Asian Pacific journal of cancer prevention: APJCP 10/2013; 14(10):5609-14. DOI:10.7314/APJCP.2013.14.10.5609 · 2.51 Impact Factor
Available from: PubMed Central
- "A large number of molecular epidemiology studies have been carried out to assess the roles of the MGMT polymorphisms in various types of cancer, including lung cancer, head and neck cancer, and colorectal cancer [9,10,11,12,13,14,15,16,17,18,19,20,21]. The MGMTLeu84Phe substitution is the most widely studied polymorphism in MGMT due to a (C->T) transition at nt.262 (MGMT Leu84Phe, rs12917). "
[Show abstract] [Hide abstract]
ABSTRACT: O(6)-methylguanine-DNA methyltransferase is one of the few proteins to directly remove alkylating agents in the human DNA direct reversal repair pathway. A large number of case-control studies have been conducted to explore the association between MGMT Leu84Phe polymorphism and cancer risk. However, the results were not consistent.
We carried out a meta-analysis of 44 case-control studies to clarify the association between the Leu84Phe polymorphism and cancer risk.
Overall, significant association of the T allele with cancer susceptibility was verified with meta-analysis under a recessive genetic model (P<0.001, OR=1.30, 95%CI 1.24-1.50) and TT versus CC comparison (P=0.001, OR=1.29, 95% CI 1.12-1.50). In subgroup analysis, a significant increased risk was found for lung cancer (TT versus CC, P=0.027, OR=1.67, 95% CI 1.06-2.63; recessive genetic model, P=0.32, OR=1.64, 95% CI 1.04-2.58), whereas risk of colorectal cancer was significantly low under a dominant genetic model (P=0.019, OR=0.84, 95% CI 0.72-0.97). Additionally, a significant association between TT genetic model and total cancer risk was found in the Caucasian population (TT versus CC, P=0.014, OR=1.29, 95% CI 1.05-1.59; recessive genetic model, P=0.009, OR=1.31, 95% CI 1.07-1.61), but not in the Asian population. An increased risk for lung cancer was also verified in the Caucasian population (TT versus CC, P=0.035, OR=1.62, 95% CI 1.04-2.53; recessive genetic model, P=0.048, OR=1.57, 95% CI 1.01-2.45).
These results suggest that MGMT Leu84Phe polymorphism might contribute to the susceptibility of certain cancers.
PLoS ONE 09/2013; 8(9):e75367. DOI:10.1371/journal.pone.0075367 · 3.23 Impact Factor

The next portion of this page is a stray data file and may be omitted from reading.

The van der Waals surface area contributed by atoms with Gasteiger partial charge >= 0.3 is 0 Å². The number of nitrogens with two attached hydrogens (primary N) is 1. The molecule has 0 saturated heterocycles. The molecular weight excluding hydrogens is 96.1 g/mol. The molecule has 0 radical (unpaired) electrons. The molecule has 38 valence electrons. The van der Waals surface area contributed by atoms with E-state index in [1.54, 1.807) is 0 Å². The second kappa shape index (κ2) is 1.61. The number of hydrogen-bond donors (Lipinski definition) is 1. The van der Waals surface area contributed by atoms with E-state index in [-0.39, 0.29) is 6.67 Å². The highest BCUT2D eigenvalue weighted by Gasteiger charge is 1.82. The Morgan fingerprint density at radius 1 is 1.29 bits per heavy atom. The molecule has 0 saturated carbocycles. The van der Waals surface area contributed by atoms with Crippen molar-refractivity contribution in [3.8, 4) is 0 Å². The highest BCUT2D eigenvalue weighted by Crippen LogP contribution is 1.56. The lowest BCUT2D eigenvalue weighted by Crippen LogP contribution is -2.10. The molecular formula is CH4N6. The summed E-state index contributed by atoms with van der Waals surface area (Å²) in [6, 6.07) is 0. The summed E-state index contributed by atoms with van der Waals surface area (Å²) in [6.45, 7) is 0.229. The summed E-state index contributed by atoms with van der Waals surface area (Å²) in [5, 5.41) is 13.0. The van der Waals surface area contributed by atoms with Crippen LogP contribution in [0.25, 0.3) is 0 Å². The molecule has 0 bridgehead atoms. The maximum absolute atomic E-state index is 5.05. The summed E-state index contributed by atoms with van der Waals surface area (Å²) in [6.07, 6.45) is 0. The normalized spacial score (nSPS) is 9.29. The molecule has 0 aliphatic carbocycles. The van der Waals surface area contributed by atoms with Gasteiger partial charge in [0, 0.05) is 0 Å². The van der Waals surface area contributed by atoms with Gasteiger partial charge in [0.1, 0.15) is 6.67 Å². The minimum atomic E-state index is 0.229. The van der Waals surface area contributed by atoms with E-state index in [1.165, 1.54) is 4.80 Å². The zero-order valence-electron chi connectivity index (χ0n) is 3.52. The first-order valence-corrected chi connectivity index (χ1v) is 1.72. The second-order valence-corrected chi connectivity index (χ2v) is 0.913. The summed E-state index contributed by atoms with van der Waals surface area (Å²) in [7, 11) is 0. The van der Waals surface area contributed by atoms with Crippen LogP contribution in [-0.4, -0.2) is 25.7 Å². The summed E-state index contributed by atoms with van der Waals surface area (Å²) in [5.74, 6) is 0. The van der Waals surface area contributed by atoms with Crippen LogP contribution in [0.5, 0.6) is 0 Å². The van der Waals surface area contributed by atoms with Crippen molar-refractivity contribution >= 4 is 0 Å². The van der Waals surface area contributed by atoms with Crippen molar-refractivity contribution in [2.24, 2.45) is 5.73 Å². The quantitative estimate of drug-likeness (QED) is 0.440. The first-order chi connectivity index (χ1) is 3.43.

Available from: Vernon Shane Pankratz
[Show abstract] [Hide abstract]
ABSTRACT: Polymorphisms in genes critical to cell cycle control are outstanding candidates for association with ovarian cancer risk; numerous genes have been interrogated by multiple research groups using differing tagging single-nucleotide polymorphism (SNP) sets. To maximize information gleaned from existing genotype data, we conducted a combined analysis of five independent studies of invasive epithelial ovarian cancer. Up to 2,120 cases and 3,382 controls were genotyped in the course of two collaborations at a variety of SNPs in 11 cell cycle genes (CDKN2C, CDKN1A, CCND3, CCND1, CCND2, CDKN1B, CDK2, CDK4, RB1, CDKN2D, and CCNE1) and one gene region (CDKN2A-CDKN2B). Because of the semi-overlapping nature of the 123 assayed tagging SNPs, we performed multiple imputation based on fastPHASE using data from White non-Hispanic study participants and participants in the international HapMap Consortium and National Institute of Environmental Health Sciences SNPs Program. Logistic regression assuming a log-additive model was done on combined and imputed data. We observed strengthened signals in imputation-based analyses at several SNPs, particularly CDKN2A-CDKN2B rs3731239; CCND1 rs602652, rs3212879, rs649392, and rs3212891; CDK2 rs2069391, rs2069414, and rs17528736; and CCNE1 rs3218036. These results exemplify the utility of imputation in candidate gene studies and lend evidence to a role of cell cycle genes in ovarian cancer etiology, suggest a reduced set of SNPs to target in additional cases and controls.
Cancer Epidemiology Biomarkers & Prevention 04/2009; 18(3):935-44. DOI:10.1158/1055-9965.EPI-08-0860 · 4.13 Impact Factor
Data provided are for informational purposes only. Although carefully collected, accuracy cannot be guaranteed. The impact factor represents a rough estimation of the journal's impact factor and does not reflect the actual current impact factor. Publisher conditions are provided by RoMEO. Differing provisions from the publisher's actual policy or licence agreement may be applicable.